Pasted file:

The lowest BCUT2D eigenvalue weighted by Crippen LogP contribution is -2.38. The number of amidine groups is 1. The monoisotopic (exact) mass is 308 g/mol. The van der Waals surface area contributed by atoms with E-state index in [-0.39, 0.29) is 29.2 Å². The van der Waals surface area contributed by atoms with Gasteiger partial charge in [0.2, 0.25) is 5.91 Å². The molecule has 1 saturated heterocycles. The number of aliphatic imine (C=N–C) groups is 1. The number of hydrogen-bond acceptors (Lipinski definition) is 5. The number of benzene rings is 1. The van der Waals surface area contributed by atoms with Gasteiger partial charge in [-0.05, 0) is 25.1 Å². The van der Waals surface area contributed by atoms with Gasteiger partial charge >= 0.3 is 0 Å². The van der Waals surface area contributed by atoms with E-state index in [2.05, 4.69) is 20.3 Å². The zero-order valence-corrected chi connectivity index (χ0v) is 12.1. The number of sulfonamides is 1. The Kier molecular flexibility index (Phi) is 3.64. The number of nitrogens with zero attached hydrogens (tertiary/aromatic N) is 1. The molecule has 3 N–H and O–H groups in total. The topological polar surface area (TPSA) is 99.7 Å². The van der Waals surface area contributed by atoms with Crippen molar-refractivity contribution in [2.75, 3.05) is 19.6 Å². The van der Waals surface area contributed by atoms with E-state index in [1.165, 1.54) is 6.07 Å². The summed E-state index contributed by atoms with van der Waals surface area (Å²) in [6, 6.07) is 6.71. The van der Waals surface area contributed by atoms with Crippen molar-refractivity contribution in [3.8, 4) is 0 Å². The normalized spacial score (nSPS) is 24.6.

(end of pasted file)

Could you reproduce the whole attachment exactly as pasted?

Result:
The lowest BCUT2D eigenvalue weighted by Crippen LogP contribution is -2.38. The number of amidine groups is 1. The monoisotopic (exact) mass is 308 g/mol. The van der Waals surface area contributed by atoms with E-state index in [-0.39, 0.29) is 29.2 Å². The van der Waals surface area contributed by atoms with Gasteiger partial charge in [0.2, 0.25) is 5.91 Å². The molecule has 1 saturated heterocycles. The number of aliphatic imine (C=N–C) groups is 1. The number of hydrogen-bond acceptors (Lipinski definition) is 5. The number of benzene rings is 1. The van der Waals surface area contributed by atoms with Gasteiger partial charge in [-0.05, 0) is 25.1 Å². The van der Waals surface area contributed by atoms with Gasteiger partial charge >= 0.3 is 0 Å². The van der Waals surface area contributed by atoms with E-state index in [2.05, 4.69) is 20.3 Å². The zero-order valence-corrected chi connectivity index (χ0v) is 12.1. The number of sulfonamides is 1. The Kier molecular flexibility index (Phi) is 3.64. The number of nitrogens with zero attached hydrogens (tertiary/aromatic N) is 1. The molecule has 3 N–H and O–H groups in total. The topological polar surface area (TPSA) is 99.7 Å². The van der Waals surface area contributed by atoms with Crippen molar-refractivity contribution in [2.75, 3.05) is 19.6 Å². The van der Waals surface area contributed by atoms with E-state index in [1.165, 1.54) is 6.07 Å². The summed E-state index contributed by atoms with van der Waals surface area (Å²) in [6, 6.07) is 6.71. The van der Waals surface area contributed by atoms with Crippen molar-refractivity contribution in [3.8, 4) is 0 Å². The normalized spacial score (nSPS) is 24.6.